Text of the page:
If you have recently moved to Australia, then you must have a few questions about what happens to the assets you have acquired. Or if you have recently acquired an asset that is based overseas, then you maybe wondering how you can enter this into a will. It can be quite daunting to try to understand the technicalities behind having a valid will when your assets are not based only within Australia.
Generally, assets held in any given country are subject to the laws of that country and are not affected by Australian law, unless consented to. However, a foreign country can agree to have an Australian will be binding on an asset.
If you have assets outside Australia, it is advisable to have ‘concurrent Wills’. A concurrent will is where the will-maker creates a separate will for each country where the respective assets are owned. It is also possible to create a number of concurrent wills for different countries. If you do decide to make Wills for each separate country, then it is vital to advise each of your lawyers of your intention to do so or if it is already made, the existence of these wills. This will ensure that the existing Wills do not contradict each other or accidentally cancel each other.
Furthermore, Australia also recognises an International Will to be valid after the Convention providing a Uniform Law on the Form of an International Will, opened for signature 26 October 1973,  ATNIF 1. This allows clients to have one Will that deals with assets in multiple countries. However, it is only a solution where the other countries also recognise International Wills.
A list of countries that have signed onto this convention can be found here: https://www.unidroit.org/status-successions?id=1776.
Moreover, despite having an ‘International Will’, an Executor would still need to seek advice from a lawyer in each country with regards to the administration process. There is the possibility that with an international will, there is an increased chance of a foreign court incorrectly interpreting it, especially if there are differences in the language or law.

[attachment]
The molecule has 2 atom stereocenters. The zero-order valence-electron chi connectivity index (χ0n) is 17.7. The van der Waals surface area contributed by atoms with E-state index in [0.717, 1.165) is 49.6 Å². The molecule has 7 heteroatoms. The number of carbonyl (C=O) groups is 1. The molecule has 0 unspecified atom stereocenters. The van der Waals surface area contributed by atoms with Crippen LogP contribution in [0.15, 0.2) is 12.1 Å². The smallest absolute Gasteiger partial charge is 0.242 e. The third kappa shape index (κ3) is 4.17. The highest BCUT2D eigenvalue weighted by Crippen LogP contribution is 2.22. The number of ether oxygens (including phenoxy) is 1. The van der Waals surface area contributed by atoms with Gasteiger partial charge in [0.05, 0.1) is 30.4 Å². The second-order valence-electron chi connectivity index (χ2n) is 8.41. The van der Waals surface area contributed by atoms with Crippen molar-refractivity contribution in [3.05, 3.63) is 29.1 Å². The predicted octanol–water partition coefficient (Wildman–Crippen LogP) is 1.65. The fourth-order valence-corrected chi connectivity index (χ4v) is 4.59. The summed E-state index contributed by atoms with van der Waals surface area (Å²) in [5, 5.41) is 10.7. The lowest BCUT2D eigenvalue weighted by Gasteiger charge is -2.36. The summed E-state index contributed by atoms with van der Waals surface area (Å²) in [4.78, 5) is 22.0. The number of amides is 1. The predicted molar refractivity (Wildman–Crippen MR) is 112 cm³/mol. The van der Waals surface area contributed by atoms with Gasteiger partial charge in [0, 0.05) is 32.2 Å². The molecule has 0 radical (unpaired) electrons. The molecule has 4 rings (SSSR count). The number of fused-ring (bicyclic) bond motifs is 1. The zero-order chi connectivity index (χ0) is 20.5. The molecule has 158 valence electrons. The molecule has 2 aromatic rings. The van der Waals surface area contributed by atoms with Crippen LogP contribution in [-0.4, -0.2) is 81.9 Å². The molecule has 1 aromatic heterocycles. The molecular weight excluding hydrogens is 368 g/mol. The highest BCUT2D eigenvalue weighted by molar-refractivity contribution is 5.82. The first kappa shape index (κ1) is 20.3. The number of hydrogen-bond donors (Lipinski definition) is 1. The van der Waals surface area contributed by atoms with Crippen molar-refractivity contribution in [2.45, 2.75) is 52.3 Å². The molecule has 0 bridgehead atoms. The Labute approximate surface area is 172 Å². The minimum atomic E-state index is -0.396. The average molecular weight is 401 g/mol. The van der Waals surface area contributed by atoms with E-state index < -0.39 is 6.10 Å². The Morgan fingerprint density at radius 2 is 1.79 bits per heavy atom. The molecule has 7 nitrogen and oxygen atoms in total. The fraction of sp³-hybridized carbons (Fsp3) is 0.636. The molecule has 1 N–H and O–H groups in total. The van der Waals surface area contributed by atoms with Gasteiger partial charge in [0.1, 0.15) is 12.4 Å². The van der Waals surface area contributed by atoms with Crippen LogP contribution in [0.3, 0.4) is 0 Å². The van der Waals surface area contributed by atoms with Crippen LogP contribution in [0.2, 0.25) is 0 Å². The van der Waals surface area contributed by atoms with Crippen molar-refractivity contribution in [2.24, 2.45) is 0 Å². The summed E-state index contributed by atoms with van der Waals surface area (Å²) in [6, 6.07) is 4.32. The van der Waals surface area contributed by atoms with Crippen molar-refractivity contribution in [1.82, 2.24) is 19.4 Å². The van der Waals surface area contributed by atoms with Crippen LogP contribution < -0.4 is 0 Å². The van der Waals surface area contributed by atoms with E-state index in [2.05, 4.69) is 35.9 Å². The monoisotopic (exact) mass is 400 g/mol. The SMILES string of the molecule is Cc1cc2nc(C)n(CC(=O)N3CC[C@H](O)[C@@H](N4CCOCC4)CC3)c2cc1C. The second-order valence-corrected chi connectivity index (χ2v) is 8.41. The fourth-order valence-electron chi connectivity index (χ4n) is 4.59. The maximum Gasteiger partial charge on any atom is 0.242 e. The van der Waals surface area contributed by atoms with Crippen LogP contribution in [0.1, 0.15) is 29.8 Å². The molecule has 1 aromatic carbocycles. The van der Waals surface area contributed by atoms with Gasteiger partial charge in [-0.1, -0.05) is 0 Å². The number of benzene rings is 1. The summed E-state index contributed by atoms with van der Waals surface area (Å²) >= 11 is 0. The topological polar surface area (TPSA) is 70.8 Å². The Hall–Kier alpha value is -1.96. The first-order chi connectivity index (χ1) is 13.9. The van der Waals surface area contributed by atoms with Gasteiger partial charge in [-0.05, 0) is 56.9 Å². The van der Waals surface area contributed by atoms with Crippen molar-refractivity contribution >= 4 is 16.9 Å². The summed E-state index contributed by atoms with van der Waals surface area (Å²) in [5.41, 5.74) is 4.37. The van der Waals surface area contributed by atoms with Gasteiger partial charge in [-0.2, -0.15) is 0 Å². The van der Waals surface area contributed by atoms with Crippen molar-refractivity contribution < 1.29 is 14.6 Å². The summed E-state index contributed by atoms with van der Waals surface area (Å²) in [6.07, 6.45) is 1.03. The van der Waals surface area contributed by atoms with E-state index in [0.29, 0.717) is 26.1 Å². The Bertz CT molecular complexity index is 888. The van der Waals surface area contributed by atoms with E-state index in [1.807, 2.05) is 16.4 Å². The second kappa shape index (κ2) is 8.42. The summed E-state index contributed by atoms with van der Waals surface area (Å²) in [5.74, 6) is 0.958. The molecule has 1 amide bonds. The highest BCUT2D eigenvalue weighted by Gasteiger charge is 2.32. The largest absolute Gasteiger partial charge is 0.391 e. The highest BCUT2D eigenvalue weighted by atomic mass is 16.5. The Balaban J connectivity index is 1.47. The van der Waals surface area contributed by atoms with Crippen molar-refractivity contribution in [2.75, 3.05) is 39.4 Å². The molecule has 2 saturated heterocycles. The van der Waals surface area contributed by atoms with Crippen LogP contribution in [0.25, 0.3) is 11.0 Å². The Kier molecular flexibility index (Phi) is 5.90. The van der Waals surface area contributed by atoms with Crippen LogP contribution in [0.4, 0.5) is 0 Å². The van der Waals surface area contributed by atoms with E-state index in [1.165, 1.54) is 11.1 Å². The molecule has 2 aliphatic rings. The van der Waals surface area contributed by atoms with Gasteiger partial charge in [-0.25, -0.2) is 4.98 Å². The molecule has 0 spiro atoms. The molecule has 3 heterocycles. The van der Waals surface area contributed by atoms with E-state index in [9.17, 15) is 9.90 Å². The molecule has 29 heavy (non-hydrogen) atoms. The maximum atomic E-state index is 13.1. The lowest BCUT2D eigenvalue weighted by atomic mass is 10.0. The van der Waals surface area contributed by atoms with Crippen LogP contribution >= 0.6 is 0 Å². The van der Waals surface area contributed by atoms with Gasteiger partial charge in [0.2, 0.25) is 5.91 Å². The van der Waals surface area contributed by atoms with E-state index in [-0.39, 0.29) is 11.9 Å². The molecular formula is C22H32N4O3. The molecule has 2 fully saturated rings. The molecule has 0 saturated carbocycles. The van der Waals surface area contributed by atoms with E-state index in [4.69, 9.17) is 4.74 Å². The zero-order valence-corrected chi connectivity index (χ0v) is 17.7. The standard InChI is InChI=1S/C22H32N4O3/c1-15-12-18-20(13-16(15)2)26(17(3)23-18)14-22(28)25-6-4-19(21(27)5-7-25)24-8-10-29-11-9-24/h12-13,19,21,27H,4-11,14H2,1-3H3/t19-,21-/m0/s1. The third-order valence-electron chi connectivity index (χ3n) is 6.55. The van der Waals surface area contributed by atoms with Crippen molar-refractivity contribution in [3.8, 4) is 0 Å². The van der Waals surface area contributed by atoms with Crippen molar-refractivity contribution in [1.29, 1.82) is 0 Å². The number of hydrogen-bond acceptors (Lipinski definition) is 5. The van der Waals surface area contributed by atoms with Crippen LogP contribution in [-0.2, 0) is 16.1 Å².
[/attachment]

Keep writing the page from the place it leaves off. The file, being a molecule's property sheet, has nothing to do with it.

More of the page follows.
When dealing with administering wills, time is valuable. When there are two separate wills where one deals with assets based overseas and the other with assets in Australia, the Executors of these wills may obtain a grant of Probate in each jurisdiction, independently. However, when there is one will for all assets based in multiple locations, a grant of Probate would need to be obtained in one jurisdiction before obtaining another grant. This is one reason why concurrent wills are considered more favourable
With all this information to process, it might be quite overwhelming to decide. Therefore, to make it easier for you, if you have international assets or are planning on acquiring some, let us help you draft the documents to reflect exactly what you wish for.
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